Moyamoya disease is a rare condition that is primarily reported in Asian populations, characterized by stenoocclusive intracranial angiopathy with small, fragile, and multiple collateral vessel formation. Extracranial complications, mainly abnormalities within the renal vasculature, have been described; however, there are very few case reports of cardiovascular complications in patients with Moyamoya disease. We report a 26-year-old Caucasian female with known Moyamoya disease who presented with both typical and atypical chest pain, mimicking symptoms of a previous non-ST-elevation myocardial infarction. Approximately six months prior to the current hospital admission, she underwent coronary angiography requiring percutaneous coronary intervention (PCI) with two drug-eluting stents to the right coronary artery (RCA) for a critical stenosis. Despite medical management, our patient developed inferior lead ST-elevations leading to a repeat left heart catheterization which showed clinically significant stenosis of the first obtuse marginal branch. Development of significant coronary artery stenosis in a short period of time demonstrates the clinical significance of minimal atherosclerosis in the setting of underlying fibrocellular thickening as seen in patients with Moyamoya disease. Clinicians need to be aware of the possibility of coronary involvement in addition to intracranial vascular complications in patients with Moyamoya disease and take appropriate measures to prevent or delay the development of atherosclerosis in these arteries.

1. Introduction

Moyamoya disease is a rare condition, primarily reported in Japanese and other Asian populations, best described by stenoocclusive changes in the internal carotid arteries and developed collateral vasculature [1]. These patients typically present at a young age with intracranial features such as ischemic or hemorrhagic strokes, and the occurrence of extracranial vascular dysfunction is exceptionally rare [2]. Reports of extracranial dysfunction in a patient with Moyamoya disease have mostly involved the renal vasculature leading to chronic kidney disease, while coronary artery involvement is extremely uncommon. The pathology of Moyamoya disease involves fibrocellular thickening of the vessel wall, and in this patient population, even minimal atherosclerosis can rapidly lead to significant stenosis of the coronary arteries [2]. Our patient, with known Moyamoya disease, presented with recurrent chest pain and stenosis in several coronary arteries that was successfully treated with multiple drug-eluting stents.

2. Case Presentation

A 26-year-old Caucasian female with known Moyamoya disease presented with a chief complaint of right-sided chest pain and numbness radiating to her right arm mimicking symptoms of a previous non-ST-elevation myocardial infarction.

Six months prior, the patient underwent coronary angiography remarkable for a critical lesion of the right distal coronary artery (Figure 1). At that time, she underwent successful percutaneous intervention with two drug-eluting stents to the distal right coronary artery (Figure 2). She had multiple other comorbidities including coronary artery disease, restrictive cardiomyopathy, hyperlipidemia, chronic kidney disease stage IV, anemia of chronic disease, recurrent pneumonia, immunoglobulin deficiency, osteoporosis, and history of cerebral vascular disease. In the months leading up to this admission, she suffered multiple noncardiac complications including symptomatic anemia, pneumonia with hemoptysis, and lower extremity ulcerations. She closely followed with hematology requiring Procrit for hemoglobin levels less than 7.0 g/dL with notable improvement in fatigue and weakness. She was also referred to dermatology for suspicious lower extremity lesions that were biopsied and felt to be autoimmune with intentions on starting IVIG.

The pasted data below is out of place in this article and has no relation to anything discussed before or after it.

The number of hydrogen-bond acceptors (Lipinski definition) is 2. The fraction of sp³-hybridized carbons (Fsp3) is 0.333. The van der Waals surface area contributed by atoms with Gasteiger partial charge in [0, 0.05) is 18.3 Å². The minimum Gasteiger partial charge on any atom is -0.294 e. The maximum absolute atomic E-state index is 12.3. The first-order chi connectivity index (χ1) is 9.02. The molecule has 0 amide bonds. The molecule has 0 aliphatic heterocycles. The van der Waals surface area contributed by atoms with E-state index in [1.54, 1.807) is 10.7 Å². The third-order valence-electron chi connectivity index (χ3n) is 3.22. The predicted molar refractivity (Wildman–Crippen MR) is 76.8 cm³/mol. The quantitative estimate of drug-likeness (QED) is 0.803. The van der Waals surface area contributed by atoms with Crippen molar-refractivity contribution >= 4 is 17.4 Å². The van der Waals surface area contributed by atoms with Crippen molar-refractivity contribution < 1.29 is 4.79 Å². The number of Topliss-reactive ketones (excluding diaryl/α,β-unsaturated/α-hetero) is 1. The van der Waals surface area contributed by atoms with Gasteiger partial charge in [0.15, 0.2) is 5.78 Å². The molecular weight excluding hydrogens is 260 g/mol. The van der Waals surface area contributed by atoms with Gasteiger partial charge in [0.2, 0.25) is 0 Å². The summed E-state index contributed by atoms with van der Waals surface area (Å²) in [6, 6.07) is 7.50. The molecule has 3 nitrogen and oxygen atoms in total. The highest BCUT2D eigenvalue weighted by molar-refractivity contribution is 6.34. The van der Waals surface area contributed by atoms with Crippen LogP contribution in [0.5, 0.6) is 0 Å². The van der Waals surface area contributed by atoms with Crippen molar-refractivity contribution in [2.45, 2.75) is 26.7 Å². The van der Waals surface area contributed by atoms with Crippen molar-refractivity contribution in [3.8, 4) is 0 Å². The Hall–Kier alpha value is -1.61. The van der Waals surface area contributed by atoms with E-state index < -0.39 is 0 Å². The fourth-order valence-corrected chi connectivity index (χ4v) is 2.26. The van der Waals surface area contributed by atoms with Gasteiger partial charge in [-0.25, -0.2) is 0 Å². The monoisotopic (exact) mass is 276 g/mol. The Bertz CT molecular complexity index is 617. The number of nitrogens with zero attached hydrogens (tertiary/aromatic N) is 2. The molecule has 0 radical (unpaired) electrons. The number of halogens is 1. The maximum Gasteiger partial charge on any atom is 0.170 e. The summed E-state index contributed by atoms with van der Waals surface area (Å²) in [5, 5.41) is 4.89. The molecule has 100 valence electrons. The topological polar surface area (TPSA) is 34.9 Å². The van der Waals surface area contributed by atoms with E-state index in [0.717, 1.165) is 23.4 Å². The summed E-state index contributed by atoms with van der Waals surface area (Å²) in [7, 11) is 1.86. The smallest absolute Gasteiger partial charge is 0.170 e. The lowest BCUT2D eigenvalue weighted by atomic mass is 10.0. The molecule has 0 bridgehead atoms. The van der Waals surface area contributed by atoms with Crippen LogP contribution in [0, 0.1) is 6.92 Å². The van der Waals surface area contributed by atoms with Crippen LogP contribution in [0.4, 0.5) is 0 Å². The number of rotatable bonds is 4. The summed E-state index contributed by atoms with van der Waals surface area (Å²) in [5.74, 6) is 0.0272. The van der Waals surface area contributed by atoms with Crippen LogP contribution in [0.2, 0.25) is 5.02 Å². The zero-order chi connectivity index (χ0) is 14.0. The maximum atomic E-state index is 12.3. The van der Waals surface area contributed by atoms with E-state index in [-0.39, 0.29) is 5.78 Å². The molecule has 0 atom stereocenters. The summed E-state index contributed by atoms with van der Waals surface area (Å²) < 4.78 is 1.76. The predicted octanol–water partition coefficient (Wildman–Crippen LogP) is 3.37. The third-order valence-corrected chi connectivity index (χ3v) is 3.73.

Upon this admission, her initial troponin was 0.12 ng/mL which continued to rise to a maximum of 0.79 ng/mL over the first 24 hours; however, no specific EKG changes were noted. Given her rising troponin, presenting symptoms, and recently diagnosed coronary artery disease, she was started on guideline-directed medical therapy for acute coronary syndrome including heparin and beta blockade with as needed nitroglycerin, which provided significant improvement in symptoms. Due to the initial resolution of symptoms with medical management and associated high-morbidity conditions, we deferred left heart catheterization. Other significant initial labs included a 62 mg/dL BUN, 4.52 mg/dL creatinine, 23.0 mEq/L anion gap, 9.4 g/dL hemoglobin, 29.6% hematocrit, 18.2 white blood cell count, and 394 platelet count. A bedside echocardiogram was preformed revealing a normal left ventricular size with moderately reduced function with an LVEF of 40-45% along with mild global hypokinesis.

Over the subsequent 72 hours, she continued to have intermittent angina and her cardiac biomarkers began to climb, but serial EKGs did not display any signs of ST-segment changes. During this time, we obtained daily complete blood cell counts revealing a declining hemoglobin, and over time, a fall in her blood pressure was noted. Ultimately, we made a diagnosis of a type II non-ST-elevation myocardial infarction, believed to be secondary to demand ischemia. Therefore, we began blood transfusions to maintain a hemoglobin greater than 8.0 g/dL providing a resolution of anginal type symptoms.

Despite continued medical management and improvement in her hemoglobin level, our patient again developed persistent recurrent angina. On hospital day nine, she developed angina not relieved by nitroglycerin, and a repeat EKG revealed inferior lead ST-elevations consistent with acute ST-elevation myocardial infarction. She underwent left heart catheterization remarkable for 90% stenosis of the first obtuse marginal branch (Figure 3), which was revascularized with a third drug-eluting stent (Figure 4). Diagnostic catheterization also revealed new 40-50% restenosis of her previous distal RCA stent (Figure 5) and noncritical stenosis of the first diagonal branch (Figure 6).